I'm typing with frozen fingers. I have the best scam on earth, though: a bad back. So when it snows--again--and again--and again--Cinderella gets out and shovels. Then I feel really bad about it, and I go relieve her, then throw out my back.

More snow. Our old pals at O'Hare have cancelled 500 flights. After cancelling 500 yesterday. And you know what happened to us with our attempted NYC flight. Someone call the conspiracy theorists! Russia and China are using their weather-control tech to isolate Chi-town so the terrorists can strike! We're trapped like rats!

Well, it looks like my publishers so far like Into the Beautiful North. I got an email that said: GREAT. (Caps theirs.) Yes! I rule! I cannot wait for you to read it. I think it's a good laugh out loud then honk into your hankie kind of book.

In a couple of weeks, I'll try to leave Illinois (Illin' Noise) to go to Idaho. What do you think? I predict a few hours in O'Hare or the Boise airport, stranded. Hope Starbucks is open.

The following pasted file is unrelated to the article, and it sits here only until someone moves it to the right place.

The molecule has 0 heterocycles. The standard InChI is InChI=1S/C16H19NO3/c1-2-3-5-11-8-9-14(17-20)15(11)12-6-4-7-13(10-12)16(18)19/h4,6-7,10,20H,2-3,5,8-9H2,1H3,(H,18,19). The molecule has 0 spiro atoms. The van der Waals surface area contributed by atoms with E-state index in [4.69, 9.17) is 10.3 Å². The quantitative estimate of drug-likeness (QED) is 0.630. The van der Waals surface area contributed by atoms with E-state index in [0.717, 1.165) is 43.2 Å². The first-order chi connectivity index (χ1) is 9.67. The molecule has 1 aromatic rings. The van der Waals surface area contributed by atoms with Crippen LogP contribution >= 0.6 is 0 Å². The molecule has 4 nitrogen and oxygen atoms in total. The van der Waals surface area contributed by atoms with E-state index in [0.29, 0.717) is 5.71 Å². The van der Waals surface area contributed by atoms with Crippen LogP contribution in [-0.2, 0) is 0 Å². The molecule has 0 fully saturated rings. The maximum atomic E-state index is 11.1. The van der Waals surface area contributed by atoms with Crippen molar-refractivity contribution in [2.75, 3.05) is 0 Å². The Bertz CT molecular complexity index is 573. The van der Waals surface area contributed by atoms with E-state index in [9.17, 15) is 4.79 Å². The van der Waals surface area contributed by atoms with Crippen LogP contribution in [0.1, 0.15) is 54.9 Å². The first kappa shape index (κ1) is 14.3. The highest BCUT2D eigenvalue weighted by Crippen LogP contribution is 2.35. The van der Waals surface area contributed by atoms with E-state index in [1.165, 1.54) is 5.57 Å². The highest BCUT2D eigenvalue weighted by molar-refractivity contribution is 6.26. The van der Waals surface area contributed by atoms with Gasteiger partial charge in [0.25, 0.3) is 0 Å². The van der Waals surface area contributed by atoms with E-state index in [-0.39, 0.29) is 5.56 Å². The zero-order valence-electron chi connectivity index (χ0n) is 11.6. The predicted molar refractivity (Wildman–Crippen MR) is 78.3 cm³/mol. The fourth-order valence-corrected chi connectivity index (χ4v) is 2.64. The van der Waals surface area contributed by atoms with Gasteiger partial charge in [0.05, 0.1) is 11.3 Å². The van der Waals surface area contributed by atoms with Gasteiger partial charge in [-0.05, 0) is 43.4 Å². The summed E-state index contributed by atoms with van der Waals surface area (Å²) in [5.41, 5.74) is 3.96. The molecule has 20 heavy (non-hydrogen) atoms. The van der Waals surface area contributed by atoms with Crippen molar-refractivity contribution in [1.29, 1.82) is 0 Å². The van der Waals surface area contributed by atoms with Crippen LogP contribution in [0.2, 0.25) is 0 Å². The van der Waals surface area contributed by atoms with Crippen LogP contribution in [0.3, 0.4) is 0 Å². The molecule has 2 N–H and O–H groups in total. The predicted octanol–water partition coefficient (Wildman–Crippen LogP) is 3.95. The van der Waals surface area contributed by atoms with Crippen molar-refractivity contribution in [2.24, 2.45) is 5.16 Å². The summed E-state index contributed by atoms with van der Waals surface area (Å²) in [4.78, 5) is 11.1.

I watch the terrible films on CNN of the tornadoes in the south. I'm remembering my own small tornado story. I was down in my family's home town, Rosario, Sinaloa. It's the basis for the hometown in Beautiful North. (I wrote a lot about it in the book, Six Kinds of Sky.) I was in my uncle's house with my girl cousins--Irma, Nancy and Melba. The elders had gone off to the wilderness for a picnic. And we were there in the crushing heat of a Sinaloan June. It wasn't prticularly stormy--though June is the rainy season. It was cloudy. Suddenly, the sky turned yellow-green. Almost orange. It was dead silent. And then the windows started exploding.

I ran upstairs with Irma as the little girls hid under the stairs. We were trying to get the windows closed. The door of the house across the street peeled off and flew into space. And slivers of glass were flying all around. One sliced open my foot. It didn't hurt all that much. Probably because I thought we were all going to die. Plus, all the blood really impressed Irma. So I got to be really macho for a minute.

After the apocalypse, the girls washed my foot and put bandages on it and cooed about what a he-man I was.

Nowadays, I don't even shovel out my own driveway. But I feel too good about my book to worry about it much.

I'm not writing anything or touring anywhere till Idaho. I don't know what to do with myself. Think I'll go work on some poems.

See you on the road this year: Idaho, New Hampshire, Texas, California, Oregon, Vermont. As Joe Ely said: The road goes on forever, The party never ends.

Except when it's snowing.

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